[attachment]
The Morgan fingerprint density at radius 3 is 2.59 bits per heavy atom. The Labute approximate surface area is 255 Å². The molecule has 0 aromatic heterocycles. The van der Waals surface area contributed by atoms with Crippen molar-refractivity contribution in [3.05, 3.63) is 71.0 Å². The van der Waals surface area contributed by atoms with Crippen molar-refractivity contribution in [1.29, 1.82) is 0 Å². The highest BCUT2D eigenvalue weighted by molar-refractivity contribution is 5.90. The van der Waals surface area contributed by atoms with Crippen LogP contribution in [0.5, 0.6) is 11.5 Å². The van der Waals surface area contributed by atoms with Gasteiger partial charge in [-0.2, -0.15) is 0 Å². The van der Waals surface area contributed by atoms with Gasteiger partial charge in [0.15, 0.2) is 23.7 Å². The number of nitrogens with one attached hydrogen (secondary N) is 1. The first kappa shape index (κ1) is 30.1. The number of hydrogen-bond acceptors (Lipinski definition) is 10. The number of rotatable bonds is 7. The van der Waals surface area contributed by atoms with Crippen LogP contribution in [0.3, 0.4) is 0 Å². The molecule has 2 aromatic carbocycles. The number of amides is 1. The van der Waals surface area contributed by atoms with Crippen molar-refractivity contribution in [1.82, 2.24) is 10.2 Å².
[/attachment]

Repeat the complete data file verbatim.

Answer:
The Morgan fingerprint density at radius 3 is 2.59 bits per heavy atom. The Labute approximate surface area is 255 Å². The molecule has 0 aromatic heterocycles. The van der Waals surface area contributed by atoms with Crippen molar-refractivity contribution in [3.05, 3.63) is 71.0 Å². The van der Waals surface area contributed by atoms with Crippen molar-refractivity contribution in [1.29, 1.82) is 0 Å². The highest BCUT2D eigenvalue weighted by molar-refractivity contribution is 5.90. The van der Waals surface area contributed by atoms with Crippen LogP contribution in [0.5, 0.6) is 11.5 Å². The van der Waals surface area contributed by atoms with Gasteiger partial charge in [-0.2, -0.15) is 0 Å². The van der Waals surface area contributed by atoms with Gasteiger partial charge in [0.15, 0.2) is 23.7 Å². The number of nitrogens with one attached hydrogen (secondary N) is 1. The first kappa shape index (κ1) is 30.1. The number of hydrogen-bond acceptors (Lipinski definition) is 10. The number of rotatable bonds is 7. The van der Waals surface area contributed by atoms with Crippen LogP contribution in [0.3, 0.4) is 0 Å². The molecule has 2 aromatic carbocycles. The number of amides is 1. The van der Waals surface area contributed by atoms with Crippen molar-refractivity contribution in [1.82, 2.24) is 10.2 Å².